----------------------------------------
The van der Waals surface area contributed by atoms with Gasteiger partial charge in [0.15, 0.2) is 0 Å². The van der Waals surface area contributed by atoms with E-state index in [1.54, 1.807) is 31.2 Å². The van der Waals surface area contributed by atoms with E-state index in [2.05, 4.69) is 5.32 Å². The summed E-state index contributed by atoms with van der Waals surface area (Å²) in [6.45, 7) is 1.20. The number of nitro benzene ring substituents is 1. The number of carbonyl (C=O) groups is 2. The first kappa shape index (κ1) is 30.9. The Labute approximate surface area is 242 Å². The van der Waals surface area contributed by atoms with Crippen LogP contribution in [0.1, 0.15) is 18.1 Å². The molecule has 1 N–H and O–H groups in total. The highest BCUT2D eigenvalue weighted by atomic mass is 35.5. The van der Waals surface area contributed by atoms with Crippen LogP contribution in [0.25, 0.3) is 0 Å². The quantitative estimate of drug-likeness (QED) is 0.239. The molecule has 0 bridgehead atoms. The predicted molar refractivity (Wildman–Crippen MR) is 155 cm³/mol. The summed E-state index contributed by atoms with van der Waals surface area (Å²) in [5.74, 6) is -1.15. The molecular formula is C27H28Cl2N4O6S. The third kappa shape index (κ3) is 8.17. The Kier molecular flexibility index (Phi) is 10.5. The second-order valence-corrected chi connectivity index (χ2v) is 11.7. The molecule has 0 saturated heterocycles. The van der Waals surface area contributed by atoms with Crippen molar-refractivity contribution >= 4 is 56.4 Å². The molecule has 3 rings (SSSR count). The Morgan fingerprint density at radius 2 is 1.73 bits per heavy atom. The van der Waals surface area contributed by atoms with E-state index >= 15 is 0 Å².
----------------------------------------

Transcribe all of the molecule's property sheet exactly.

The van der Waals surface area contributed by atoms with Gasteiger partial charge in [0.15, 0.2) is 0 Å². The van der Waals surface area contributed by atoms with E-state index in [1.54, 1.807) is 31.2 Å². The van der Waals surface area contributed by atoms with E-state index in [2.05, 4.69) is 5.32 Å². The summed E-state index contributed by atoms with van der Waals surface area (Å²) in [6.45, 7) is 1.20. The number of nitro benzene ring substituents is 1. The number of carbonyl (C=O) groups is 2. The first kappa shape index (κ1) is 30.9. The Labute approximate surface area is 242 Å². The van der Waals surface area contributed by atoms with Crippen LogP contribution in [0.1, 0.15) is 18.1 Å². The molecule has 1 N–H and O–H groups in total. The highest BCUT2D eigenvalue weighted by atomic mass is 35.5. The van der Waals surface area contributed by atoms with Crippen LogP contribution in [0.25, 0.3) is 0 Å². The quantitative estimate of drug-likeness (QED) is 0.239. The molecule has 0 bridgehead atoms. The predicted molar refractivity (Wildman–Crippen MR) is 155 cm³/mol. The summed E-state index contributed by atoms with van der Waals surface area (Å²) in [5.74, 6) is -1.15. The molecular formula is C27H28Cl2N4O6S. The third kappa shape index (κ3) is 8.17. The Kier molecular flexibility index (Phi) is 10.5. The second-order valence-corrected chi connectivity index (χ2v) is 11.7. The molecule has 0 saturated heterocycles. The van der Waals surface area contributed by atoms with Crippen molar-refractivity contribution >= 4 is 56.4 Å². The molecule has 3 rings (SSSR count). The Morgan fingerprint density at radius 2 is 1.73 bits per heavy atom. The van der Waals surface area contributed by atoms with E-state index >= 15 is 0 Å².